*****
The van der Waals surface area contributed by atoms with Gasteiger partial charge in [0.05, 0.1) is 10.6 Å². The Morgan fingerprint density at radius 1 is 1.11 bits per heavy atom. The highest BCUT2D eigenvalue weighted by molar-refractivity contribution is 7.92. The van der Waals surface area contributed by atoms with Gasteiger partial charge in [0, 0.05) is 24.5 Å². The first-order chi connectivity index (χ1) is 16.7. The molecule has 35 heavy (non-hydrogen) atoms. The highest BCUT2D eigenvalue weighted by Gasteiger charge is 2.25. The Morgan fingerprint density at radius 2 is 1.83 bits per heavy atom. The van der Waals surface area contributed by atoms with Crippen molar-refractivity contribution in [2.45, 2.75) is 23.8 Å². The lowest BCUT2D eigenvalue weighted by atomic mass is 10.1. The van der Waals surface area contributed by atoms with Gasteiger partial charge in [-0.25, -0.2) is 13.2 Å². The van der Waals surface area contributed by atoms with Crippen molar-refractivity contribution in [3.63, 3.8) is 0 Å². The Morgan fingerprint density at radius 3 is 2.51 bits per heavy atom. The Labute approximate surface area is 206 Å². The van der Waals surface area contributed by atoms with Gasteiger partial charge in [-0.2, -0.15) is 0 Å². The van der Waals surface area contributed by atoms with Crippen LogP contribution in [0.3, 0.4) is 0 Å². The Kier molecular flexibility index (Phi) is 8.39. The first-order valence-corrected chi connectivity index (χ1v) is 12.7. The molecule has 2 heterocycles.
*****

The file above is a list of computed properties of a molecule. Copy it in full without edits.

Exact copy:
The van der Waals surface area contributed by atoms with Gasteiger partial charge in [0.05, 0.1) is 10.6 Å². The Morgan fingerprint density at radius 1 is 1.11 bits per heavy atom. The highest BCUT2D eigenvalue weighted by molar-refractivity contribution is 7.92. The van der Waals surface area contributed by atoms with Gasteiger partial charge in [0, 0.05) is 24.5 Å². The first-order chi connectivity index (χ1) is 16.7. The molecule has 35 heavy (non-hydrogen) atoms. The highest BCUT2D eigenvalue weighted by Gasteiger charge is 2.25. The Morgan fingerprint density at radius 2 is 1.83 bits per heavy atom. The van der Waals surface area contributed by atoms with Crippen molar-refractivity contribution in [2.45, 2.75) is 23.8 Å². The lowest BCUT2D eigenvalue weighted by atomic mass is 10.1. The van der Waals surface area contributed by atoms with Gasteiger partial charge in [-0.25, -0.2) is 13.2 Å². The van der Waals surface area contributed by atoms with Crippen molar-refractivity contribution in [3.63, 3.8) is 0 Å². The Morgan fingerprint density at radius 3 is 2.51 bits per heavy atom. The Labute approximate surface area is 206 Å². The van der Waals surface area contributed by atoms with Gasteiger partial charge in [-0.2, -0.15) is 0 Å². The van der Waals surface area contributed by atoms with Crippen LogP contribution in [0.3, 0.4) is 0 Å². The Kier molecular flexibility index (Phi) is 8.39. The first-order valence-corrected chi connectivity index (χ1v) is 12.7. The molecule has 2 heterocycles.